This represents useful progress towards the aim set out in the Helsinki Headline Goal, but recognises that capabilities are currently limited. We welcome the commitment reaffirmed by member states at Laeken to continue their efforts to meet the Headline Goad.
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Dr. Moonie: The current strength of the Territorial Army (TA), including those mobilised on operations and on Full Time Reserve Service, almost exactly matches the overall target size of the TA set as a result of the Strategic Defence Review. It is therefore in good shape, although there are some specific areas where numbers fall short of target, most notably the Army Medical Service (TA). The current "Time to get fitTA" campaign, launched on 28 December 2001, and a further recruiting campaign to be launched in the spring, are intended to keep the TA in its current healthy state.
(3) what arrangements are being made to ensure that mobilised TA personnel will enjoy make up of civilian pay plus other allowances; and if he will make a statement; [25145R]
(4) which Territorial Army units are under mobilisation orders. [25146R]
Mr. Hoon: As the Framework Nation, the UK has invested heavily in manpower, resources and training to ensure that the Allied Command Europe Rapid Reaction Corps (ARRC) is the Supreme Allied Commander Europe's primary land forces tool for crisis management. We believe that it will remain so for the foreseeable future. There are no plans to transfer the Framework Nation role for the ARRC to France or Germany.
Mr. Swayne: To ask the Secretary of State for Defence what assessment he has made of the importance of modernising Army communication systems to maintain UK running of the Allied Rapid Reaction Corps in the face of competition from Germany and France. 
Dr. Moonie: The Allied Command Europe Rapid Reaction Corps (ARRC) remains a key component of the UK's commitment to NATO. This commitment is reflected in current plans to provide a range of strategic communication enhancements to the ARRC from 2002 so ensuring it can meet NATO requirements as a high readiness force. In addition, the ARRC will benefit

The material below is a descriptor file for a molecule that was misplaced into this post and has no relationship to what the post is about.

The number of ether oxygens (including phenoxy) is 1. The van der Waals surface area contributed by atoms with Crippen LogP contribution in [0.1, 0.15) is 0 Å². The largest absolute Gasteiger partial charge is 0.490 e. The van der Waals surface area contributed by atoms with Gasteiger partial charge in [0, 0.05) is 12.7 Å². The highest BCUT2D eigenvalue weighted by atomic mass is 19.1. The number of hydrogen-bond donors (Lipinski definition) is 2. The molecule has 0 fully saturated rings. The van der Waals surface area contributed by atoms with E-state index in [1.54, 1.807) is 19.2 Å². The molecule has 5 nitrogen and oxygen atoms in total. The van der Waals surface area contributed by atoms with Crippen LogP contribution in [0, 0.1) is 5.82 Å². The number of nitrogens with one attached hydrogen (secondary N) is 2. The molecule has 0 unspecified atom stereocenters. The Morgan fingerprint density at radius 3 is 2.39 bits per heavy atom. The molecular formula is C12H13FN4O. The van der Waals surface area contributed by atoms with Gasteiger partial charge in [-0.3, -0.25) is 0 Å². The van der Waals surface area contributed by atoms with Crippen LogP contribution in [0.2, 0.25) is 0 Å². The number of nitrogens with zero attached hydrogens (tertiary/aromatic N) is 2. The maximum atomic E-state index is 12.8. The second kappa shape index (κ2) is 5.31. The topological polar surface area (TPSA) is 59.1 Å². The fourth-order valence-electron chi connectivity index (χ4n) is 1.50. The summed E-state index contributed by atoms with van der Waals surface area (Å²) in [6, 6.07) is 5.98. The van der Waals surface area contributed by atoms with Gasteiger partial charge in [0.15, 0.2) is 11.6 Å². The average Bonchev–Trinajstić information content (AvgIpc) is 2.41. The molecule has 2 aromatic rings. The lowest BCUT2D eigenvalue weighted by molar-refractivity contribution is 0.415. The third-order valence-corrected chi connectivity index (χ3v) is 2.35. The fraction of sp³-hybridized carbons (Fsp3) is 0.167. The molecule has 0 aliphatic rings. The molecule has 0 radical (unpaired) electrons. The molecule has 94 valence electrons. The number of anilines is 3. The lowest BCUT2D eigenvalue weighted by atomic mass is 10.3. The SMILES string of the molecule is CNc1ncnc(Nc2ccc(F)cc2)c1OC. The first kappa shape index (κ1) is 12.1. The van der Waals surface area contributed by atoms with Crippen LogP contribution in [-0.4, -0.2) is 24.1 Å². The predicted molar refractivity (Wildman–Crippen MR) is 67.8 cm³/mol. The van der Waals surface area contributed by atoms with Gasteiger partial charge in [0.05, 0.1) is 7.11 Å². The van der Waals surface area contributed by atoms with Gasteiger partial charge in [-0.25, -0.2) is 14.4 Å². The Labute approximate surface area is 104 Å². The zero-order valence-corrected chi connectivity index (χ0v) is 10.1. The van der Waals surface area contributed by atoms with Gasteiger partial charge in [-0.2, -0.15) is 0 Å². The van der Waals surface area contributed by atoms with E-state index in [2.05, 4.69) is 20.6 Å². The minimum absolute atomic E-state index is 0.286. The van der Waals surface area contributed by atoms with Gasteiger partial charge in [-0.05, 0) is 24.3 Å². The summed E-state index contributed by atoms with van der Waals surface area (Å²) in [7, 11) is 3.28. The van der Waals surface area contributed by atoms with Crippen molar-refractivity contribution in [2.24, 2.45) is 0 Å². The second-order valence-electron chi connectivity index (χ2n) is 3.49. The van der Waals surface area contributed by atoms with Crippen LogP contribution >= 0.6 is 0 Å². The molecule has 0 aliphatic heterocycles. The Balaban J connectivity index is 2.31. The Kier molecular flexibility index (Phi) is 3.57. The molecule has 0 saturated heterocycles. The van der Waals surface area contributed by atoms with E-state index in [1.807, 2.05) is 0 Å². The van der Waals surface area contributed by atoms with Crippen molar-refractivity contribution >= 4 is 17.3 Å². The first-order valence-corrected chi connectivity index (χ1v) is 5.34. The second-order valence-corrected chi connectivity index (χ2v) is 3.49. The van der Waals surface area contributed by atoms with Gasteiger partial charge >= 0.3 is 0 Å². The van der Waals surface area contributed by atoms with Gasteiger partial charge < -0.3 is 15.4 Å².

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Dr. Moonie: No decision has been taken to reduce the budget for modernising army communication systems. On the contrary, significant plans are in place to deliver a programme of continuous improvement to army communication systems through projects Bowman, Skynet V and Falcon.
Dr. Moonie: Subject to operational considerations, geographically separate Ptarmigan systems may be connected by local telephone networks to provide interconnectivity and communications infrastructure resilience over substantial distances. In addition, elements of the UK civil telephone network can be used to facilitate low level Ptarmigan training. The number of telephones used at any given time is not recorded centrally.
Dr. Moonie: The Ptarmigan system continues to meet the operational requirement for which it was originally procured. In response to the changing and wide ranging demands now placed upon the armed forces, a number of Ptarmigan enhancements are being procured to ensure the system remains fully effective in the modern environment. Improvements include an enhancement to the mobile communications capability and an update of the Electronic Repair Vehicle. Post design services tasks, such as generator replacement, also continue to ensure Ptarmigan remains fully effective. In the longer term, the Army's trunk communication's requirement will be met by project Falcon, due to replace Ptarmigan from 200607.